Note that the split pin is machined at the same time as the hole is being bored.
It did occur to me that you may have thought that the first picture in the original post was mine ! I can assure you that it was not, although I do admit to having looked at that design and discounted it as poor.
I have all my original drawings should you want a copy. My drawings are based on the original Van Norman 1880's patent document and not on the later modified ones using a slit and a pinch bolt to clamp the tool block. It was Norman's original design that was used by Rolls Royce in their experimental workshops.
Edited By John Baron on 10/08/2019 20:19:19
Did you bother to actually read my first post ?
I Ebayed mine and got about half back of what they cost me. For a hobbyist not a good buy at all.
These are pictures of mine.
My rear tool post and tool block with parting blade holder.
Edited to insert pictures.
Edited By John Baron on 10/08/2019 16:24:34
Edited By John Baron on 10/08/2019 16:39:38
You have a tool holder for each tool you want to use, just as you would have a tool holder for each tool using a QCTP. The post stays on the top slide, it is not removed. Also the centre hight is adjusted in exactly the same fashion as a QCTP using a screw. In the case of my Norman patent tool holder, a M6 cap screw, 39.3 thou per turn or 1 MM.
I've built two of these for use on my Myford S7LB. One as a replacement for the originally supplied 4 way tool holder and the subsequent replacement expensive QCTP. The second one as a rear tool post replacing a parting off tool post that I made. The idea being that I can just swap tool holders between both back and front at will.
All the tool holders that I've made will take a maximum 1/2" tool and right down to a 4 mm square tool. Also the original Norman Patent tool holder used a split pinch bolt and not a slit with a bolt through the block. A split bolt gives better rigidity and better clamping. A quarter turn on an M6 clamp screw from loose to locked tight is all it takes.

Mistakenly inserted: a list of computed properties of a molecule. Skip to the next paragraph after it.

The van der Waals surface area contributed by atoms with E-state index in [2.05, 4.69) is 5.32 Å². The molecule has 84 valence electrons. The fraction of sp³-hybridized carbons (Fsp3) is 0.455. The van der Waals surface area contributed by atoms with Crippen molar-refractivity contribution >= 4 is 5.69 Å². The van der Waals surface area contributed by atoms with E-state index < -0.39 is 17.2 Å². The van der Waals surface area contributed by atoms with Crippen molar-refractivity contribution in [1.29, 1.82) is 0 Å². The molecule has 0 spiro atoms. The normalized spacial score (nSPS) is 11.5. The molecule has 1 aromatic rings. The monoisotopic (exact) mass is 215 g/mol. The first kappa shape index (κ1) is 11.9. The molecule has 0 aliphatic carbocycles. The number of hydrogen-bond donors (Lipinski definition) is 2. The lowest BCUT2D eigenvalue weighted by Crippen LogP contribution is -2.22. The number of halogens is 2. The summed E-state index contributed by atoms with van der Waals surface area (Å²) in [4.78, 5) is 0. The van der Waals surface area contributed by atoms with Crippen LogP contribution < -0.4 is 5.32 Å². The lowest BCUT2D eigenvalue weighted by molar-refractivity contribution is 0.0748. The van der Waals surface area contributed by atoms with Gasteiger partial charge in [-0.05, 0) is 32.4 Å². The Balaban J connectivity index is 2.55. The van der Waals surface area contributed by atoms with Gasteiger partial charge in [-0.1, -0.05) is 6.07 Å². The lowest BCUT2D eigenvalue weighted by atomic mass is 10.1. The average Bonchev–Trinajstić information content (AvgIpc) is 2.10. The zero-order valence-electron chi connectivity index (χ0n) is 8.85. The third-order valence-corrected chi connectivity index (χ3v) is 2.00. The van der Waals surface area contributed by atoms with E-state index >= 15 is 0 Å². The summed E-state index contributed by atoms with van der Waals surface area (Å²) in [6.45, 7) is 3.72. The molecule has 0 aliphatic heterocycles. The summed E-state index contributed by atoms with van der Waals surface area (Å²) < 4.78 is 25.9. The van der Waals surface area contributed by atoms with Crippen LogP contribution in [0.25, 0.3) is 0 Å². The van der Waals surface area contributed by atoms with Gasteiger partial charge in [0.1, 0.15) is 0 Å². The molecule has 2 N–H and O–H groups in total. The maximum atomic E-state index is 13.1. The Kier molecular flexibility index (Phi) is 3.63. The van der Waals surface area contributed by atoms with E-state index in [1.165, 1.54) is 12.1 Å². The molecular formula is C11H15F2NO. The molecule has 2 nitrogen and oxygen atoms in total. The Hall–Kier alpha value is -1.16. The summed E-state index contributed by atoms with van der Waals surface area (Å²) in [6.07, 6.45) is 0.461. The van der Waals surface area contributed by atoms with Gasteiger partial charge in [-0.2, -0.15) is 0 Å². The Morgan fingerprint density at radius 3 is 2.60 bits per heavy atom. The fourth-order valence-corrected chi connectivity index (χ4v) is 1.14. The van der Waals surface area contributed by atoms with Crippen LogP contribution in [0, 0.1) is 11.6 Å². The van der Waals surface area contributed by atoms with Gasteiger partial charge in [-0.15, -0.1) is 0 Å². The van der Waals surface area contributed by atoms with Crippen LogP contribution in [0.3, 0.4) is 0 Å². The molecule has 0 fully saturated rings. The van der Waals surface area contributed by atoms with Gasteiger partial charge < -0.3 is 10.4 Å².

I believe that the slit block was used to make the tool holder easier to make !
If It was good enough for Rolls Royce its good enough for me !
Edited By John Baron on 10/08/2019 14:22:10
|Thread: Collet Chucks out of true|
I would double check everything, 0.08 mm is 3.2 thou that is an awful lot of runout !
I get an average of 3/10 ths of a thou at 3 inches. And that is after I've cleaned everything and made sure that there are no burrs anywhere. A clue to having a burr in a collet is tiny scratches on the work. Similar on the edges of the chuck. Check the collet for scratches.
Edited By John Baron on 05/08/2019 21:10:13
|Thread: Rotary Valve engine having more than two cylinders|
I've seen an 18 cylinder rotary valve engine ! It was used in aircraft some years ago. Very reliable I understand and well liked by pilots that flew aircraft with that engine. I might have a picture of it somewhere.
|Thread: Collet Chucks out of true|
The biggest problem with Chinese ER collets is that they are not properly cleaned and deburred. I've found that there are often tiny burrs left after they have been slit. In some cases large slivers of metal have been left.